The apportionments of Cu and Fe, which are of special interest for OP, among the main aerosol sources, as derived by the PMF modelling, are shown in Figs. S7 and S8. Copper mainly or dominantly originated from motor vehicles, i.e. vehicle metal wear and road traffic sources, except for the rural background location in winter and autumn. The outstanding role of road vehicles is confirmed by our earlier results for a street canyon in central Budapest (Salma and Maenhaut, 2006). The smallest shares from vehicles occurred in winter (22 %, 39 % and 65 %, respectively in the rural background, suburban area and city centre), whereas the maximum contributions happened in summer (51 %, 65 % and 87 %, respectively). The contribution of unaccounted for sources in the rural background in winter was large (33 %), which could modify the apportionments. The role of BB in Cu emissions could possibly be explained by illegal industrial and household waste burning as well as biomass burning (Sect. S2; Hoffer et al., 2021).

In the city centre, the vehicle sources showed the largest contributions to Fe (53 %–74 %) in all seasons, and dust was its second most intensive source (30 %–36 %) in spring and summer. At the other two locations, Fe in spring was unambiguously dominated by dust (ca. 55 %), which was influenced by the Saharan dust intrusion. Suspended dust remained the most important source in the rural background in summer, whereas it became comparable to the traffic-related sources in the suburban area. Vehicles tended to be the second largest Fe source (26 %–45 %) in the rural background and suburban areas. Their contributions could also be partly associated with the resuspended road dust generated by moving vehicles. In autumn, the shares in the rural background were more or less balanced among the main sources, while the vehicle contributions were increased in the suburban area.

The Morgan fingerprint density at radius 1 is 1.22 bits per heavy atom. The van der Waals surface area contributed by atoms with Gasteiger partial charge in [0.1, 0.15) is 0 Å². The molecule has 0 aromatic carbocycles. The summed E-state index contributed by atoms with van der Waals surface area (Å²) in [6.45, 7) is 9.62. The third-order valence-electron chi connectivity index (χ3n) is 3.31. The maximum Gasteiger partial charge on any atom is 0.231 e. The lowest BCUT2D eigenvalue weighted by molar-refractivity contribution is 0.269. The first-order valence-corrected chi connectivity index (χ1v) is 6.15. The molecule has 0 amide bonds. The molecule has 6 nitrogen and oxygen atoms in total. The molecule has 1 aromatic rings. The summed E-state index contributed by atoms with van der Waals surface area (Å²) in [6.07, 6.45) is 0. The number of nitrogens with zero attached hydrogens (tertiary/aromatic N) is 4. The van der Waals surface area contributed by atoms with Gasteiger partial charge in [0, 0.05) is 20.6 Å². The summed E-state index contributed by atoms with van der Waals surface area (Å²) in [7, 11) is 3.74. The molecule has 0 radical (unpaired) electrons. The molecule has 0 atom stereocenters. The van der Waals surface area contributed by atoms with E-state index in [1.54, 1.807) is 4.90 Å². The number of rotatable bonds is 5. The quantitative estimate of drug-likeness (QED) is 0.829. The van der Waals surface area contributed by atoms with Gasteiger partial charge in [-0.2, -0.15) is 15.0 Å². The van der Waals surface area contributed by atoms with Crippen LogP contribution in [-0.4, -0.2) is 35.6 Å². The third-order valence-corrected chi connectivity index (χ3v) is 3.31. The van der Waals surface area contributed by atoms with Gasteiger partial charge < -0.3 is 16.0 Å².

The examples of Cu and Fe demonstrated broadly varying spatial and temporal tendencies in the source contributions of OP-active chemical species and point to the potential of regulatory measures based on specifically selected source types.

3.4 Oxidative potential and aerosol sources

The OP data normalised to sampled air volume were apportioned to the main aerosol sources, i.e. BB, suspended dust, road traffic, oil combustion mixed with coal combustion and long-range transport, vehicle metal wear, and mixed industrial sources, using the MLR method with the WLS approach. The slopes and intercepts of the regression lines calculated for the whole data set at each sampling location are summarised in Table S4. In a few cases, negative slopes were obtained. This is commonly found with this approach, but the absolute values of the negative slopes should be relatively small. This was not the case for the vehicle metal wear and OPDTT,V pair in the rural background, for the road traffic and OPAA,V pair in the suburban area, and for the oil combustion and OPAA,V pair in the city centre. The intercepts of the OPDTT,V in the suburban area and city centre also resulted in statistically nonzero values. These cases jointly indicate that there could be some aerosol sources missing in the PMF modelling, probably due to the unavailability of some important marker variables and to the limited number of samples. This shortcoming is further discussed in Sect. 3.6. It cannot be excluded that this imperfection influences the order and, mainly, the contributions of the OP sources. To improve the attribution of the OP to the identified aerosol sources, the MLR model with the WLS approach was also performed with a forced positive slopes option. Its constrained results are summarised in Table 2.